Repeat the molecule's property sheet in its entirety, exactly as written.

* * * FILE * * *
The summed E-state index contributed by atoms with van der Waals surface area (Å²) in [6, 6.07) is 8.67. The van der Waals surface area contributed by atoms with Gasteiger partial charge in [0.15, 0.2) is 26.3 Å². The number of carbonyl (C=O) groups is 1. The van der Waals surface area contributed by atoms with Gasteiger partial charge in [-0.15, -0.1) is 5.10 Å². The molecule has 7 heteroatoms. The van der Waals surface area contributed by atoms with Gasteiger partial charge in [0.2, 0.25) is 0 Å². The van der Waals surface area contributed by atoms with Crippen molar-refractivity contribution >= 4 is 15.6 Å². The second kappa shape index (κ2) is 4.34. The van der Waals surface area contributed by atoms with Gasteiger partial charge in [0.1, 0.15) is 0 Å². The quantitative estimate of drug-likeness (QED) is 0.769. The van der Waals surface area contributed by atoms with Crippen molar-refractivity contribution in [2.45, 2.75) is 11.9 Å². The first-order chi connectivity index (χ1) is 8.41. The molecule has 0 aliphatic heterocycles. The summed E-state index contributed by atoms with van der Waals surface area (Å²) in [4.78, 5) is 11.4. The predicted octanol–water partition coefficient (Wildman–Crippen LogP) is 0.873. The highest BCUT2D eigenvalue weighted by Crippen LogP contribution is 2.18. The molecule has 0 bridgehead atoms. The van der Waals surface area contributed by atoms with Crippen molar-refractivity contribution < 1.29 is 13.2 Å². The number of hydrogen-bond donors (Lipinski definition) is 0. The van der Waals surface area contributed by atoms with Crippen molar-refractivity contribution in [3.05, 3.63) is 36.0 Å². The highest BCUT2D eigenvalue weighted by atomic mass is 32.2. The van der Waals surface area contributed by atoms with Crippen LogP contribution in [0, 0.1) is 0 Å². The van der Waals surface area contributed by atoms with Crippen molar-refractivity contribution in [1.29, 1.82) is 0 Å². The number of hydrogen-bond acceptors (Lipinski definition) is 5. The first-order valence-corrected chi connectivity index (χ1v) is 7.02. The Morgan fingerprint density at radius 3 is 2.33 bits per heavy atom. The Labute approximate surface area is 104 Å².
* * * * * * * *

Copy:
The summed E-state index contributed by atoms with van der Waals surface area (Å²) in [6, 6.07) is 8.67. The van der Waals surface area contributed by atoms with Gasteiger partial charge in [0.15, 0.2) is 26.3 Å². The number of carbonyl (C=O) groups is 1. The van der Waals surface area contributed by atoms with Gasteiger partial charge in [-0.15, -0.1) is 5.10 Å². The molecule has 7 heteroatoms. The van der Waals surface area contributed by atoms with Gasteiger partial charge in [0.2, 0.25) is 0 Å². The van der Waals surface area contributed by atoms with Crippen molar-refractivity contribution >= 4 is 15.6 Å². The second kappa shape index (κ2) is 4.34. The van der Waals surface area contributed by atoms with Gasteiger partial charge in [0.1, 0.15) is 0 Å². The quantitative estimate of drug-likeness (QED) is 0.769. The van der Waals surface area contributed by atoms with Crippen molar-refractivity contribution in [2.45, 2.75) is 11.9 Å². The first-order chi connectivity index (χ1) is 8.41. The molecule has 0 aliphatic heterocycles. The summed E-state index contributed by atoms with van der Waals surface area (Å²) in [4.78, 5) is 11.4. The predicted octanol–water partition coefficient (Wildman–Crippen LogP) is 0.873. The highest BCUT2D eigenvalue weighted by Crippen LogP contribution is 2.18. The molecule has 0 bridgehead atoms. The van der Waals surface area contributed by atoms with Crippen molar-refractivity contribution < 1.29 is 13.2 Å². The number of hydrogen-bond donors (Lipinski definition) is 0. The van der Waals surface area contributed by atoms with Crippen molar-refractivity contribution in [3.05, 3.63) is 36.0 Å². The highest BCUT2D eigenvalue weighted by atomic mass is 32.2. The van der Waals surface area contributed by atoms with Crippen LogP contribution in [0, 0.1) is 0 Å². The van der Waals surface area contributed by atoms with Crippen molar-refractivity contribution in [1.29, 1.82) is 0 Å². The number of hydrogen-bond acceptors (Lipinski definition) is 5. The first-order valence-corrected chi connectivity index (χ1v) is 7.02. The Morgan fingerprint density at radius 3 is 2.33 bits per heavy atom. The Labute approximate surface area is 104 Å².